The Montreal Convention
The Montreal Convention, officially known as the Convention for the Unification of Certain Rules for International Carriage by Air, is an international treaty adopted in 1999 by nearly 200 nation states. Along with other sources of law, it governs litigation between airlines and victims of air disasters. If you or your loved one has been involved in an air disaster such as a plane crash, the Montreal Convention is likely to affect your claim for compensation.
An airline is strictly liable for claims of compensation not exceeding 113,100 Special Drawing Rights (about $175,000). Strict liability means that once you prove damages, you don’t have to prove that the airline was at fault for the disaster. If your damages exceed 113,100 Special Drawing Rights, you still don’t have to prove that the airline was negligent – instead, the airline must prove that it wasn’t negligent (often an impossible task) or that the disaster was caused by the negligence of a third party such as the aircraft manufacturer.
The airline industry is one of the world’s truly international industries. Suppose, for example, that a planeload of Canadians goes down in international waters, the plane was owned and operated by a Spanish airline, and it was en route from London to New York at the time of the crash. Relatives of the victims wish to file wrongful death lawsuits against the Spanish airline. Where should they file their lawsuits, and which jurisdiction’s law applies?
According to the Montreal Convention, the plaintiffs can sue in any of the following jurisdictions:
- The airline’s domicile (where it was incorporated, in this case Spain)
- The location of the airline’s principal place of business, if different from its legal domicile
- The place where the ticket was bought (which can result in legal complications if the ticket was bought online)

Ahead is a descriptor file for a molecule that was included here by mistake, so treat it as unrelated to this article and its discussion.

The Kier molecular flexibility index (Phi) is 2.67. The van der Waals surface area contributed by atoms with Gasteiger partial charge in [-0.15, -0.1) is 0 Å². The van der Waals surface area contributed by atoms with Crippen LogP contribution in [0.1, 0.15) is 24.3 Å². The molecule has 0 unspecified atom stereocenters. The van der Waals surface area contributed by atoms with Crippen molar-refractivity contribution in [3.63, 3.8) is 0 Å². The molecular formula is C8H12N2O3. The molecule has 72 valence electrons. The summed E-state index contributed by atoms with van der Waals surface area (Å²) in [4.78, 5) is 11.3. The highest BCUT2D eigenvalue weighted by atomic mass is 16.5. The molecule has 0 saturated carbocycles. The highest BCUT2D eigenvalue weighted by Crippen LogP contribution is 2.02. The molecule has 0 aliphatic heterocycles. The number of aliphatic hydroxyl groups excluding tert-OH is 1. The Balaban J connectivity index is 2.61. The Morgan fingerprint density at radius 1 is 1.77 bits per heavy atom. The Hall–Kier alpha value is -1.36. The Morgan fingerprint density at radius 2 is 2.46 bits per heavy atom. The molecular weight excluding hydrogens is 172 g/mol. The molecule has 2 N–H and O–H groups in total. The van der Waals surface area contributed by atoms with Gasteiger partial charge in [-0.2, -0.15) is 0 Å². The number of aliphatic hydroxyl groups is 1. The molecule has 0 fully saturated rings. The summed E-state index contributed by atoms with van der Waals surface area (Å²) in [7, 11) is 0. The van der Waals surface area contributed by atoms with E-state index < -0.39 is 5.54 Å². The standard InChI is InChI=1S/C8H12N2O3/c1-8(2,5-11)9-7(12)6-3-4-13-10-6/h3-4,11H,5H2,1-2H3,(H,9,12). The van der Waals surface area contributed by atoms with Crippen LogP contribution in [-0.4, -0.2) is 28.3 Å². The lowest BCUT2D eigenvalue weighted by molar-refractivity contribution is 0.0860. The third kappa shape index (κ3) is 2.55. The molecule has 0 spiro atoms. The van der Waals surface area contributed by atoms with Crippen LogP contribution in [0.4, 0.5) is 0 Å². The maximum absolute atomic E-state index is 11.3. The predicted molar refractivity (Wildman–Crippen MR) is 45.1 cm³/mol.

- The final destination appearing on the ticket (New York in this case)
- The place of the passenger’s permanent residence (somewhere in Canada, depending on the passenger).
Most courts apply either the “most significant relationship test” or the “governmental interest analysis” to determine which jurisdiction’s law applies to the lawsuit. Although it may seem obvious that a close relative suing for wrongful death would choose the convenience of suing in the victim’s home jurisdiction (if the plaintiff was the live-in spouse of the victim, for example), this is not always so. If the applicable law turns out to be the law of the place where the lawsuit is filed (which may or may not be the case), and if the law of another jurisdiction is more generous with respect to available damages, the plaintiff might benefit from filing a lawsuit in a faraway jurisdiction despite the inconvenience involved.
Product Liability Law
In a product liability lawsuit, you will generally claim that the aircraft manufacturer or designer produced a defective product (a component of the aircraft such as the landing gear or the fuel line, for example) that caused the disaster. The Montreal Convention does not apply to product liability lawsuits because it is designed to govern lawsuits in which the airline is the defendant. This means that merely proving that the air disaster caused you damages is not enough to establish liability – you will have to prove that the aircraft or its component was defective and unreasonably dangerous in order to win.
Handling the legal issues arising from an air disaster is no job for a novice. Instead, a potential plaintiff should contact an experienced plane crash lawyer.